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Teachers would be free to choose whether to pay union dues, rather than having school districts handle that process before the teacher receives his or her paycheck, under a bill approved by a Senate committee.

Senate Bill 1625, by state Sen. Ally Seifried, would end the practice of schools handling union-dues payments and instead leave it up to teachers to personally pay dues.

“This is no longer needed,” said Seifried, R-Claremore.

She noted that most people routinely pay bills on a monthly basis without having their employer handle that process for them through withholding.

“We pay for all of our things on a monthly (basis) with our credit card,” Seifried said. “I know that several professional organizations have already moved this way.”

State Sen. Carri Hicks, an Oklahoma City Democrat who was previously a teacher-union member and leader in her local district, opposed the bill.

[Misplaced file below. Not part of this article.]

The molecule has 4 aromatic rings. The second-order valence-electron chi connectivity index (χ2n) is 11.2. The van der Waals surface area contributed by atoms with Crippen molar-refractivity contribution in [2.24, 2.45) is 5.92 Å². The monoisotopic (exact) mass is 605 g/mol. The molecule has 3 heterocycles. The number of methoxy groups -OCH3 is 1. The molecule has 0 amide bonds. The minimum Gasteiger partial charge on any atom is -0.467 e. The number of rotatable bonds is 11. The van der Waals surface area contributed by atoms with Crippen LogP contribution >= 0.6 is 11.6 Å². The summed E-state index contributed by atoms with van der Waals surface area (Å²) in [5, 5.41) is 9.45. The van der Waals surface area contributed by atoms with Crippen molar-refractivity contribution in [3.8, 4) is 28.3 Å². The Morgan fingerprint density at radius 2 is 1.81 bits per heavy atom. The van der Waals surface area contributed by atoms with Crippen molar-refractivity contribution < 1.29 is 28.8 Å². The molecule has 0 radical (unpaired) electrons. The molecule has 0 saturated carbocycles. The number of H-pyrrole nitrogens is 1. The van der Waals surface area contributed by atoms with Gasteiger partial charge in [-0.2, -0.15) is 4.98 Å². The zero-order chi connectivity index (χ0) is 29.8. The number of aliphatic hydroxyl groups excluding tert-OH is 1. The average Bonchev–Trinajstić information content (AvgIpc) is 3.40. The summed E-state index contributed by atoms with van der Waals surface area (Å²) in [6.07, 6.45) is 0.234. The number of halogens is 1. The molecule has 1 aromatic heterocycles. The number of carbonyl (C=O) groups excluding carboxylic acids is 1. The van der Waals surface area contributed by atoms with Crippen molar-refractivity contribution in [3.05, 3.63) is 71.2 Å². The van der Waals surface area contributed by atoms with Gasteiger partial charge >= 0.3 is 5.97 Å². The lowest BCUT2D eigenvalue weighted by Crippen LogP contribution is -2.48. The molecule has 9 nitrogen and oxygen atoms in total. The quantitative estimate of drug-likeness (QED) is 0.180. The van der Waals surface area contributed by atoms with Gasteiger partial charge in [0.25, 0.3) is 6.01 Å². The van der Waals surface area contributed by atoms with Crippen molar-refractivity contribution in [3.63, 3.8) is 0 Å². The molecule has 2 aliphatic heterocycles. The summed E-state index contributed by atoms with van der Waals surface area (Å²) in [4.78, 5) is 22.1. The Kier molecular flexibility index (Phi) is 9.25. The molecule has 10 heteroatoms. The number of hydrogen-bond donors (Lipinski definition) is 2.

“We’ve already put so many hoops for teachers to have to jump through just to be able to be a member of these organizations and this is a continued effort to do away with them,” Hicks said.

She claimed that if teachers must pay union dues on their own, the learning environment for children will deteriorate.

“I’m concerned about what the deterioration and declining environment will be for our children’s learning,” Hicks said.

State Sen. Jo Anna Dossett, a Tulsa Democrat and former teacher, also opposed the bill, saying teachers “do not need this additional help.”

But another teacher-turned-legislator, state Sen. Micheal Bergstrom, urged his colleagues to support the measure.

“As somebody that spent more than 20 years in the classroom, I’m very much in support of this bill,” said Bergstrom, R-Adair. “I think that if a teacher is capable and intelligent enough to work in that classroom and deal with the children, then that same individual is quite capable of making sure that their money is going for either professional dues or political contributions where they want them to go.”

SB 1625 passed the Senate Education Committee on an 11-2 vote that broke along party lines with Republicans in support and Democrats opposed. The bill now proceeds to the floor of the Oklahoma Senate.

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